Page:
20% and 0 miles of electric range seems to be the default set point. You can change that to some other level by manually putting the car into HEV mode while you still have some electric range available. The subsequent behavior is similar: it will attempt to maintain the charge at whatever the level was when you toggled into HEV mode, but it will borrow energy from the battery and reduce your EV range when driving conditions require more horsepower, and it will pay it back later when an opportunity arises. If it increases the charge by more than about two miles over what it was when you toggled into HEV mode, it will switch back to EV and use up that surplus.

I haven't actually tried this, but I suspect that if you really want to increase the charge/electric range with the ICE, the way to do that might be to toggle into HEV mode, maybe using sport mode maybe not, and when the charge at some point rises one or two miles above the charge level when you toggled into HEV, momentarily toggle back to EV wait a few seconds, and then toggle back to HEV. I suspect that this would establish the set point at the current, higher, level of charge and then the car would begin trying to maintain that level.

On a related note, I have noticed that during an extended climb up a mountain highway, the PHEV will perform much better if I've preserved some of the EV range by manually switching into HEV mode while I still had several miles of EV range. On a recent 2000 foot ascent, the car "borrowed" about five miles of EV range during the climb to supplement the ICE. When I got to the top, the EV range was gradually restored to the range that I had when I toggled into HEV mode.
 

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deltasmith, I concur with your observations. That all seems to match what I have observed in my short time of ownership. For extended hill climbing, I find that Sport Mode really sharpens up the entire car's performance, and also allows me to select a higher gear than the car's logic suggests, which also lowers fuel consumption a bit. Until my ideal BEV car is available, I find the Niro PHEV is about the best configuration for my personal use.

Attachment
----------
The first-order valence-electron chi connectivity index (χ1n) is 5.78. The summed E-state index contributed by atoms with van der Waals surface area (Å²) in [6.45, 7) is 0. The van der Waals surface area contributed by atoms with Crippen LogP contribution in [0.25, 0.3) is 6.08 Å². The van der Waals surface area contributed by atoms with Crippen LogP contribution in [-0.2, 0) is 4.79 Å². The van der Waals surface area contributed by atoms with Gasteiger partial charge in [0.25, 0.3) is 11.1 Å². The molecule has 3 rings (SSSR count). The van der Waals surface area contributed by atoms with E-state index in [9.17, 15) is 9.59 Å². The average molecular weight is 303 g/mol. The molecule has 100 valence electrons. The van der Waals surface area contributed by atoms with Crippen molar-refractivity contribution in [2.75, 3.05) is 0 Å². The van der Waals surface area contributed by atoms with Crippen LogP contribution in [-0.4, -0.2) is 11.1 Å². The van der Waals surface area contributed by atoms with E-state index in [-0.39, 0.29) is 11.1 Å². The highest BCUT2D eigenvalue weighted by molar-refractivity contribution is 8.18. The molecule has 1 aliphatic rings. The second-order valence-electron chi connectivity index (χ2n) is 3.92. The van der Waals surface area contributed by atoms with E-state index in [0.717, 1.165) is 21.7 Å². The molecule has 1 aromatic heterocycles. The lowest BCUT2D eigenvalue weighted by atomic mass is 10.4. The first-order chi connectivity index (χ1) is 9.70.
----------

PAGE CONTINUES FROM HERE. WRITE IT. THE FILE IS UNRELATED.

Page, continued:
My minor wish list would be for a little more powerful EV motor, for better acceleration in EV mode (particularly uphill) and about 50% more battery capacity. My daughter's Pacifica has a 16 kWh battery, and that seems ideal for a PHEV. Even in that large, heavy minivan she gets about 35 EV miles, and 30 MPG or better fuel economy when the engine does run. That size battery in a Niro would probably be about 40 EV miles, which would cover 90% of my driving. Add a heat pump so the engine isn't required for cabin heat, and it would be the ideal PHEV.
 

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You can definitely charge in sport more, but you need to engage sport mode then drive like you're in grandma/grandpa mode.

To charge, try to keep the Eco meter below the half point of the thick green Eco bar as much as you can (or in other words at or below 1/4 of the whole green Eco bar). I confirmed it on my way home from work -- doing this I gained about 4 EV miles over 10 miles of driving. I was in the right lane doing 50 it 55 in a 60 with lots of people passing so not something I'd do regularly (plus the fact that it is an inefficient charging method).

I also confirmed the charge rate with an obdii sensor that staying in that first half of the thing Eco bar charges the battery (shows up as negative battery consumption on the battery current pid sensor). The closer to the left the higher the charge rate, but of course you need to balance to manage a reasonable speed.

I have used this method once for a practical purpose when camping. My wife and I were arriving very late at night to our campsite with 0 EV miles after driving in HEV for 150 or so. A few miles before the campsite I did the sport mode charging trick and gained 2 miles, allowing me to quietly drive to our campsite in EV mode.

Sent from my SM-G973U using Tapatalk